Similarly, on the advertiser side, is real competition to get exclusive contracts for programs to keep your network unique. I think some of the challenges associated with that whole trend in the industry—from a publisher’s side—is that a lot of them are becoming really good shoppers, looking for the best rate on the deals they can get anywhere.
This puts a lot of pressure on networks to cut margins or come up with unique products to market. Another challenge on the advertiser’s side is that in my opinion some companies that are taking advantage of advertisers, not delivering what they promise. I think the basic [rule] is to know who your client is, and make sure they have expectations you can manage. Our industry is so fast-paced, you have to really be flexible: have a plan A, a plan B, and a plan C.
I watched Cinderalla Man last weekend—have you seen that movie?
A: It’s on my Netflix queue, I haven’t seen it yet.
J: You really need to see it, and maybe this won’t make much sense to you until you see it, but in that movie—I hope I’m not giving it away—it’s about a boxer before the Depression that’s really successful, and then during the Depression he suffers a lot of personal hardship as a result of the economy. And it fuels his desire to be successful when he gets a second chance. Even though he may not technically be the best boxer, his drive and motivation to win is so strong that he overcomes a lot of obstacles.
I think it really spoke to me, which is sort of how I feel about the business. I really have a real personal drive and desire for my company to be successful, and successful by my own measure, not by anybody else’s, and by my own standards, not by anybody else’s.
That’s why I can’t say there’s a lot of competition out there, because I really don’t see it as competition. The only competition I really see is myself and my company, and making it the best that it can be. Perhaps it’s a bit ignorant in terms of perspective, but I certainly am not ignorant when it comes to the business. My eyes are open and I’m looking around. But in terms of setting standards, I’m always measuring myself against how much better I and my business can be.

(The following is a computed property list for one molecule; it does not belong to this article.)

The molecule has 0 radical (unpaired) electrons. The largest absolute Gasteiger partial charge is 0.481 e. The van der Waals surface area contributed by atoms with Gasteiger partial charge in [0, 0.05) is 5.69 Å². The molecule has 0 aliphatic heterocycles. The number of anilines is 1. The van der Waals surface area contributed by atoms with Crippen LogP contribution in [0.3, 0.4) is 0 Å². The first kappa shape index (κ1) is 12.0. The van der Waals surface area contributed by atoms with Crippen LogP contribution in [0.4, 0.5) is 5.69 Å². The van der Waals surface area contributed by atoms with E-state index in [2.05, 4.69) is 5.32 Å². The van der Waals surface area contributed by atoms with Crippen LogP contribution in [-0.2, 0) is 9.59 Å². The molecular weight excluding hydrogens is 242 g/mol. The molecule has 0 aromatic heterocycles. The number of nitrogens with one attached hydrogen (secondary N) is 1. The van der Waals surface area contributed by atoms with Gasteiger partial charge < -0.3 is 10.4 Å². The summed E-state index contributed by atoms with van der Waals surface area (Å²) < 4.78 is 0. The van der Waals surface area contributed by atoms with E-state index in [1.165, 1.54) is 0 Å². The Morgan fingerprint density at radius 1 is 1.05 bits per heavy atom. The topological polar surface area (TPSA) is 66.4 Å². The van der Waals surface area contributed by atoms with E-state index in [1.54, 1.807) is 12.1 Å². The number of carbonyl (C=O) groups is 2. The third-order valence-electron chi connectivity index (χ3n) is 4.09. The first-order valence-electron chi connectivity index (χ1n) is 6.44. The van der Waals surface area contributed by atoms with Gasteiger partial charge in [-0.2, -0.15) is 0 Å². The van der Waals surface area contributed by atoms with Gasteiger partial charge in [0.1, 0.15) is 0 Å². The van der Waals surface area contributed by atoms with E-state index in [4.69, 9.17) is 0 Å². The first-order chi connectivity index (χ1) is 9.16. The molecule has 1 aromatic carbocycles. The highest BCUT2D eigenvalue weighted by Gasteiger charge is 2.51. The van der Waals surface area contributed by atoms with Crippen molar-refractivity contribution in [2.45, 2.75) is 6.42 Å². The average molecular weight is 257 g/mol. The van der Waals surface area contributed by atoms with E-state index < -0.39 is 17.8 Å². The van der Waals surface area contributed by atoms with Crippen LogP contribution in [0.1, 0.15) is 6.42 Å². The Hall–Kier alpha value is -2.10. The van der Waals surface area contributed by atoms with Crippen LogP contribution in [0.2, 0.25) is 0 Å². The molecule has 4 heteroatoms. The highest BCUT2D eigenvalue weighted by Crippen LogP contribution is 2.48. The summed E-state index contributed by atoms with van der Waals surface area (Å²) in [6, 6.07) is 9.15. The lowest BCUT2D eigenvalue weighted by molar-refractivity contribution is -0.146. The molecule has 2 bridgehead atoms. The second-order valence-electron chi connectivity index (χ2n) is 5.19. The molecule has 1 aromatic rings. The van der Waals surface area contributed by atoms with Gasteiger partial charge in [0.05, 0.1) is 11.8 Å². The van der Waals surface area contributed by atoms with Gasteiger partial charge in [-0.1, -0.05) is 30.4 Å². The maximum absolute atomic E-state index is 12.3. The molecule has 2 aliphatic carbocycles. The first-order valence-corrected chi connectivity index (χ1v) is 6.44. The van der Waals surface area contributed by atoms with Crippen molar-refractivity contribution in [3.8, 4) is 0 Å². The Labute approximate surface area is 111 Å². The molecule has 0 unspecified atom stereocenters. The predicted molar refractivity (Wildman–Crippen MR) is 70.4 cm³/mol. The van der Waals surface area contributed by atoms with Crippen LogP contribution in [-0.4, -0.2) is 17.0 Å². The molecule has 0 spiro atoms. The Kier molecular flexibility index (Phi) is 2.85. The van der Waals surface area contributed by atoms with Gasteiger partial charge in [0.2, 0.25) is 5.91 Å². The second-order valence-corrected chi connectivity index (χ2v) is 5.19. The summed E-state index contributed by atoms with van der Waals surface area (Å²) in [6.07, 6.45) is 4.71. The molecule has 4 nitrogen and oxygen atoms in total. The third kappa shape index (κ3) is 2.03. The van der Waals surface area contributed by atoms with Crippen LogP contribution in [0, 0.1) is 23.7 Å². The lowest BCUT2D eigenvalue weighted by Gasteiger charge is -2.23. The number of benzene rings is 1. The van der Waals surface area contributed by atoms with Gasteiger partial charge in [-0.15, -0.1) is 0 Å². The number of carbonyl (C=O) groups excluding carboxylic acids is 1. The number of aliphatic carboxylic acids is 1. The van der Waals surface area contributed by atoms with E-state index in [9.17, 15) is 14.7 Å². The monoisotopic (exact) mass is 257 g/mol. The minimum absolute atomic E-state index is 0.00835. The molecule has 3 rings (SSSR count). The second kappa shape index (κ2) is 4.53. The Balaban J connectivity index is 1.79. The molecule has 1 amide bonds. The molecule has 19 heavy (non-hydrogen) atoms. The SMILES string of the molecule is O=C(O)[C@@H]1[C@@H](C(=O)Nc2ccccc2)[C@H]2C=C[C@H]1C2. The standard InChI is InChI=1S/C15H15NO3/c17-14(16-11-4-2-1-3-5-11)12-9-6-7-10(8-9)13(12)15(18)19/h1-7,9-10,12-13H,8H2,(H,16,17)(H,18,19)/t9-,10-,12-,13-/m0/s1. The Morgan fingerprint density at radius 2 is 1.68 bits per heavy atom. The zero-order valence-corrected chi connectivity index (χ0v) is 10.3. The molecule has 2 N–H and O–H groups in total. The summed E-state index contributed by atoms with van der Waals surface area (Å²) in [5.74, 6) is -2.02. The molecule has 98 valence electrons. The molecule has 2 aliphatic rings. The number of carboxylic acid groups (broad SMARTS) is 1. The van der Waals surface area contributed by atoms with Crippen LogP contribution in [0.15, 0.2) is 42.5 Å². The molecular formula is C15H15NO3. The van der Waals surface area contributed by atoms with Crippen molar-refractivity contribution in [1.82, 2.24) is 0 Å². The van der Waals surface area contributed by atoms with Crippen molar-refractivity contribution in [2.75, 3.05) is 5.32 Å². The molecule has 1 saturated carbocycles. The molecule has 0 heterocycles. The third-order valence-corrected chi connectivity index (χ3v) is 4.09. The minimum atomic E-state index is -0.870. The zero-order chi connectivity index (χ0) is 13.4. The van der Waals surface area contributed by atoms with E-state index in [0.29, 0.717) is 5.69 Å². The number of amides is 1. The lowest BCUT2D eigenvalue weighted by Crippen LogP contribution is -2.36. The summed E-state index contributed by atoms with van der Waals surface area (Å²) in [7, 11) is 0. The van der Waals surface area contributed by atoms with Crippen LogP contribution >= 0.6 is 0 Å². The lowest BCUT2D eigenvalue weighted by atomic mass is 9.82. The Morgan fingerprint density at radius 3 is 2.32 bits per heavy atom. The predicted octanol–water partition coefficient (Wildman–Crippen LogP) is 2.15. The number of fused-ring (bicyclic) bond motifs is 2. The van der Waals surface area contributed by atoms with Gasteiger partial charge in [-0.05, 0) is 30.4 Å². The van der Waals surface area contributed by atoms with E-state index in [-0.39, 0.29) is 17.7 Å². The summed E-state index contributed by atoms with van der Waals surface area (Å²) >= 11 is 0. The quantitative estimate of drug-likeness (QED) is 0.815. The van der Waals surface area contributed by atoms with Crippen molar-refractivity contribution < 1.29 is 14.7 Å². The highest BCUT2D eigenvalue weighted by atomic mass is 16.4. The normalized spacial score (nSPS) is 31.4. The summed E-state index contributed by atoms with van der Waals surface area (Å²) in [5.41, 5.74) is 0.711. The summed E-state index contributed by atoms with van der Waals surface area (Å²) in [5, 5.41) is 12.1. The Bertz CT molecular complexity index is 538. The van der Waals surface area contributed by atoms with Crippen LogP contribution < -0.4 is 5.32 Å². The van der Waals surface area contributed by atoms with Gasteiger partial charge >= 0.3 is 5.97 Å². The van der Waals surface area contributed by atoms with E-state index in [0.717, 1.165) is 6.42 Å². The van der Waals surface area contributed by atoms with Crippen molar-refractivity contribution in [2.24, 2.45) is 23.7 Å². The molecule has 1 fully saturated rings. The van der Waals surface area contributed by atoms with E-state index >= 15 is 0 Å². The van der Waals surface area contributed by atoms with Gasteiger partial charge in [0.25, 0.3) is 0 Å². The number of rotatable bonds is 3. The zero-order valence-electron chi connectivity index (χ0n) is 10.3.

A: Yeah. Because then you get preoccupied with what the competition is doing, and you lose focus of what your standards are.
J: Absolutely. So, when you see Cinderella Man, think about this interview. I’d like to be thought of perhaps as the “Cinderella Woman! ” (laughs).
A: There you go. So what’s next for you guys? What’s coming up for Rextopia?
Well, with the combination of Strategic Financial Publishing, it will now give us the ability to build additional exclusive programs in-house as well as service new exclusive clients with products and services that we couldn’t offer them before. We now have technical staff in-house that can build web pages, that can build validations, increase our quality and increase the possibilities for growing our network.
I can’t disclose the details at this time, but in general terms, I’ve also hired someone full-time to work on the development of a new division of our company, which I can talk more about in about a month. We’re starting up a whole new—related— business that I actually worked on under RexDirectNet for about two years. I’m taking that chunk of work, branding it, and going to market.
I found a niche within Internet marketing that in my opinion has a very promising outlook, and I’m investing in it. So, in addition to starting our new company, we’re starting up a new division, and growing our Rextopia and Rextrack brands. All the while, I personally am managing our staff and clients—that’s probably enough to keep anyone busy — oh yeah, and being interviewed!